API to Host Fracking Workshop in Albany

 
on February 27 2012 5:13 PM
A gas drilling site on the Marcellus Shale is seen in Hickory, Pennsylvania February 24, 2009.
A gas drilling site atop the Marcellus Shale formation in Hickory, Pa. REUTERS

The American Petroleum Institute will host a hydraulic fracturing workshop in Albany, N.Y., next week as part of its drive to make its case for the drilling technique that has been the source of controversy and debate in recent years.

New York has not made a final determination about the process yet.

The API, an industry supported trade group, has toured the country in areas where hydraulic fracturing, or fracking, is underway and could take place. New York is likely to have substantial natural gas resources, since a large swath of its southerm tier lies on top of the Marcellus Shale formation, which is the source of an energy bonanza in Pennsylvania, West Virginia and Ohio.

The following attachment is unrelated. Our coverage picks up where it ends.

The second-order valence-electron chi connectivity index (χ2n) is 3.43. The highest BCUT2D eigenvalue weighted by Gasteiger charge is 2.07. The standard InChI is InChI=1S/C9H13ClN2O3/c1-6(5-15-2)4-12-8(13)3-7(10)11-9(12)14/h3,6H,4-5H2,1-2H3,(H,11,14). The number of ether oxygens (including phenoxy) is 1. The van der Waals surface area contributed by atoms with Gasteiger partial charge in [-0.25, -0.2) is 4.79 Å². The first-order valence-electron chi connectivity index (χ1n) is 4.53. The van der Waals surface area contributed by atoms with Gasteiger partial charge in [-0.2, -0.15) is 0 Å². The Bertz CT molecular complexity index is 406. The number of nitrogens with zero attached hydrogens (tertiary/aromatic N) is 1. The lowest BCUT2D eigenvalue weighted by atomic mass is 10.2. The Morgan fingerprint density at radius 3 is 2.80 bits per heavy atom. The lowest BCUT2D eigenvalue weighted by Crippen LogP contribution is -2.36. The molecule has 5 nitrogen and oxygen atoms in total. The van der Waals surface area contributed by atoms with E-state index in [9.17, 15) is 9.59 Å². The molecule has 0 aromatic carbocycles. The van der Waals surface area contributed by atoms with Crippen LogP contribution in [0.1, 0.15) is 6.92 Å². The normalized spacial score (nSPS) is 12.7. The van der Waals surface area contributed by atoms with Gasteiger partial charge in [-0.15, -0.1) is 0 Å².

The educational workshop in Albany will take place March 7, from noon to 3 p.m., at the Hotel Albany. The workshop is open to the public, but those attending must register here.

The API said the workshop will offer an in-depth discussion with industry leaders to explain how hydraulic fracturing is conducted.

The API workshop comes as New York's own debate on the matter is heating up. State environmental officials are debating whether or not to allow the natural gas mining technique to take place. Two New York State Supreme Court justices last week upheld towns' rights in separate cases to use zoning laws to prohibit natural gas companies from drilling within town limits.

Industry players and trade groups maintain hydraulic fracturing, which extracts natural gas from rock formations underground by blasting it with thousands of gallons of water, sand and drilling chemicals, is safe and has been for decades when the practice was first devised in Texas.

Environmentalists contend fracking contaminates ground water. The conflict has been highlighted in Pennsylvania where several residents in Dimock, Pa., say their domestic water wells are too contaminated to drink. The U.S. Environmental Protection Agency is looking into claims there, and released a draft study from Wyoming in December that suggests hydraulic fracturing there contaminated drinking wells near the town of Pavillion.

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